In this episode we discuss Eisenmenger Syndrome, Transposition of the Great Arteries and Coarctation of the Aorta. 

    • 36 min
    Ep 190 - Adult Congenital Heart Disease in the ED: Part 1

    Ep 190 - Adult Congenital Heart Disease in the ED: Part 1

    This is the first in a two part podcast series discussing Adult Congenital Heart Disease (ACHD) and how these patients may present to the Emergency Department (ED). Dr Sam Fitzsimmons, our guest on the podcast, is a Consultant in Adult Congenital Heart Disease at University Hospital Southampton. There is more information in this blog post.


    Look out for Part 2, which will be released next week, where we discuss Eisenmenger Syndrome, Transposition of the Great Arteries and Coarctation of the Aorta. 


    Background
    With advances in paediatric cardiac surgery, more and more patients with complex congenital heart disease are surviving to adulthood: in the 1950s you might expect a survival rate of about 10%, whereas now this is more like 85%. In fact, there are more patients in the adult congenital heart disease population than there are in the paediatric one (with 2.3 million adults vs 1.9 million children in Europe).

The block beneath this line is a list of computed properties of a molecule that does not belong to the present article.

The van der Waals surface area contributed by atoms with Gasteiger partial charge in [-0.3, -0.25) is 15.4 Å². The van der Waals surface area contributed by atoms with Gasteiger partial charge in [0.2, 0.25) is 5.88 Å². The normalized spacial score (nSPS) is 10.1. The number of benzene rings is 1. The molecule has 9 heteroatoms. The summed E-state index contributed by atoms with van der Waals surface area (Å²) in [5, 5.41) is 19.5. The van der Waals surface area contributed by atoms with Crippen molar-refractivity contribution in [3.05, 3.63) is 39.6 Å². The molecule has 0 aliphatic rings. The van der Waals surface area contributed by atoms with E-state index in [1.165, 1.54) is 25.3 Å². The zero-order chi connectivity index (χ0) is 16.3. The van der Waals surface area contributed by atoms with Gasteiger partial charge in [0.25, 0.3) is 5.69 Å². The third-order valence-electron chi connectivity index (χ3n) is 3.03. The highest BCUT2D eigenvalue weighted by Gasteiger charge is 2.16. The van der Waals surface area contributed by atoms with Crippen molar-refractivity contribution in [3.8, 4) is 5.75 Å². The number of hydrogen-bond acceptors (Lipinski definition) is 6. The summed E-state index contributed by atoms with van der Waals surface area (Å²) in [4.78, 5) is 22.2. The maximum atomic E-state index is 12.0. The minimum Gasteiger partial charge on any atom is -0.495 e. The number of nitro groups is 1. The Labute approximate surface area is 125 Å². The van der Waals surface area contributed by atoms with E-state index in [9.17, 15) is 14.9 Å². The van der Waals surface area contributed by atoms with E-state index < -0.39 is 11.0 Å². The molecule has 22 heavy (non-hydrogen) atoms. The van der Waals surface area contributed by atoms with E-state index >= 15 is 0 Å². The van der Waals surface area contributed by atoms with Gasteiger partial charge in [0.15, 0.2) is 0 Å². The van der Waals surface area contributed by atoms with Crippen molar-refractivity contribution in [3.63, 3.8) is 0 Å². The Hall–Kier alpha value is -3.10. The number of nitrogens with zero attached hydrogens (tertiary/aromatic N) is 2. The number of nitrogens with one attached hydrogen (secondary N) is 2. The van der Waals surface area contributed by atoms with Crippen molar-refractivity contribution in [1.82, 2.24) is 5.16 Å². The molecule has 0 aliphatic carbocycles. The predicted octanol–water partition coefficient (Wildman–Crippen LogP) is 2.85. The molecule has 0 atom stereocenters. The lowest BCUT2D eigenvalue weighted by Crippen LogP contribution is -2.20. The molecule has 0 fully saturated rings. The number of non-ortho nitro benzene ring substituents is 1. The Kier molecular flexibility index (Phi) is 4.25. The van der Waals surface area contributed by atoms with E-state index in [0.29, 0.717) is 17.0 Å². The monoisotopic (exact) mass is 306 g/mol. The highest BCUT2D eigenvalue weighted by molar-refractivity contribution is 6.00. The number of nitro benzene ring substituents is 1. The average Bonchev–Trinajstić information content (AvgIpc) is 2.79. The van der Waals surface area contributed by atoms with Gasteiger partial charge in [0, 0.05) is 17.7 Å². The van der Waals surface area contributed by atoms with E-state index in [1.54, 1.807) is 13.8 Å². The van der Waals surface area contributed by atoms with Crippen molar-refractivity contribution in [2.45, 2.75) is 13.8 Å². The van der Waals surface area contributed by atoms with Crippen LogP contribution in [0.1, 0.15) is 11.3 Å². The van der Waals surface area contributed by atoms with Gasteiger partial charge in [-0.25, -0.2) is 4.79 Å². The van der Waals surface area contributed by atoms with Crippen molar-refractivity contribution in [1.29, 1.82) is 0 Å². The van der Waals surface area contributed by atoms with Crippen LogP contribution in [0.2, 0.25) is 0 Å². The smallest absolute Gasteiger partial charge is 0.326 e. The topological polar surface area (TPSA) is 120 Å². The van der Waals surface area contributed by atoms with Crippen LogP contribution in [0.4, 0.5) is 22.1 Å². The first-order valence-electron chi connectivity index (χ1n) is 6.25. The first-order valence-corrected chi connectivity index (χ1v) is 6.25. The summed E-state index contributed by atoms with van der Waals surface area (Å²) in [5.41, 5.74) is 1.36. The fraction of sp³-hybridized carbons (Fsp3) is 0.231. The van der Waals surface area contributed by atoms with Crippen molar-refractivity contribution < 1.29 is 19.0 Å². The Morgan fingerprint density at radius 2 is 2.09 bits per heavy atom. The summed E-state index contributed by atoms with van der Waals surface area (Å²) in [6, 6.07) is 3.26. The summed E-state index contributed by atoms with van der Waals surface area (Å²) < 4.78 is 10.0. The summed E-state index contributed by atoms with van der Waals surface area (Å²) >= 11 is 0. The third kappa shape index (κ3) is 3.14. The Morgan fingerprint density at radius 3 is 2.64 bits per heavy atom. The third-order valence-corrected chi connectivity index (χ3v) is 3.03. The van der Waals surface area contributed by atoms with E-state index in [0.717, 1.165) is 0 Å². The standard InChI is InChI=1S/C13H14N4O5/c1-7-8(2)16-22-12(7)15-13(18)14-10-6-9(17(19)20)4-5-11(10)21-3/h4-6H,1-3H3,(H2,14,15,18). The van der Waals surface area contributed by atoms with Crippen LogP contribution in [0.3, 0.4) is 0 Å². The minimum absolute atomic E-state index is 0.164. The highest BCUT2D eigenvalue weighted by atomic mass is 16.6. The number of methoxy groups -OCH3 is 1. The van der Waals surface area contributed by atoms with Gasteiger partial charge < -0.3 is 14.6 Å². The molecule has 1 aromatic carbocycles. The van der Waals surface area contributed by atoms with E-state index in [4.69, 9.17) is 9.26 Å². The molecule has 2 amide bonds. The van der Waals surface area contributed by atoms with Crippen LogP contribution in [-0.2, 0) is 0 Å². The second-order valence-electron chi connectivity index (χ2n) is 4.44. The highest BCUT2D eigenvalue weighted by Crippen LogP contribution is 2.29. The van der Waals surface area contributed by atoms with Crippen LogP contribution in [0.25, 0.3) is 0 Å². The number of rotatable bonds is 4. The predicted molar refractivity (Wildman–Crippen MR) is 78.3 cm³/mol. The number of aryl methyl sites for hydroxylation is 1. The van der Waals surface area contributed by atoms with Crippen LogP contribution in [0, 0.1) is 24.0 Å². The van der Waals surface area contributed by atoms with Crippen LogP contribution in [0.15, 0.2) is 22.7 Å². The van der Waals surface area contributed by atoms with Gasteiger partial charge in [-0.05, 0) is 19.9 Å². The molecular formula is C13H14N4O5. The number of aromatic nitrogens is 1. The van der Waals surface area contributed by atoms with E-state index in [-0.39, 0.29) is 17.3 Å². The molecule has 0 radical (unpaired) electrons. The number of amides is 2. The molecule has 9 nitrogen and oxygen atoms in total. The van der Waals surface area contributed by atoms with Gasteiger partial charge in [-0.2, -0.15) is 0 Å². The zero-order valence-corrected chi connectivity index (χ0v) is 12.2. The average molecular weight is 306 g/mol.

Many patients with Adult Congenital Heart Disease are young and able to live a relatively normal life. This means that they can travel and take part in just the same sort of activities as those without ACHD. They may well turn up in your Emergency Department one day, regardless of whether you are a tertiary centre or a district general hospital (DGH).


    They are experts, and know their disease well, but this does not abstain you from a responsibility to know about them too! When these patients become unwell, they can go downhill very fast and you may not have the chance to discuss with them their exact lesion and its management.


    The anatomy and physiology of these patients is abnormal, so they may present in atypical ways, and may not respond to usual medical interventions: in fact, some of our usual treatments may even be harmful.


    However, starting with our usual 'ABC' approach is by far the best way to go, whilst gathering more information and contacting their specialist centre. Many patients will have their last clinic letter and ECG with them (which will also have the direct dial number of their specialist). And if they, or their relative, say there is something wrong you must believe them and do all you can to make sure they are fully investigated.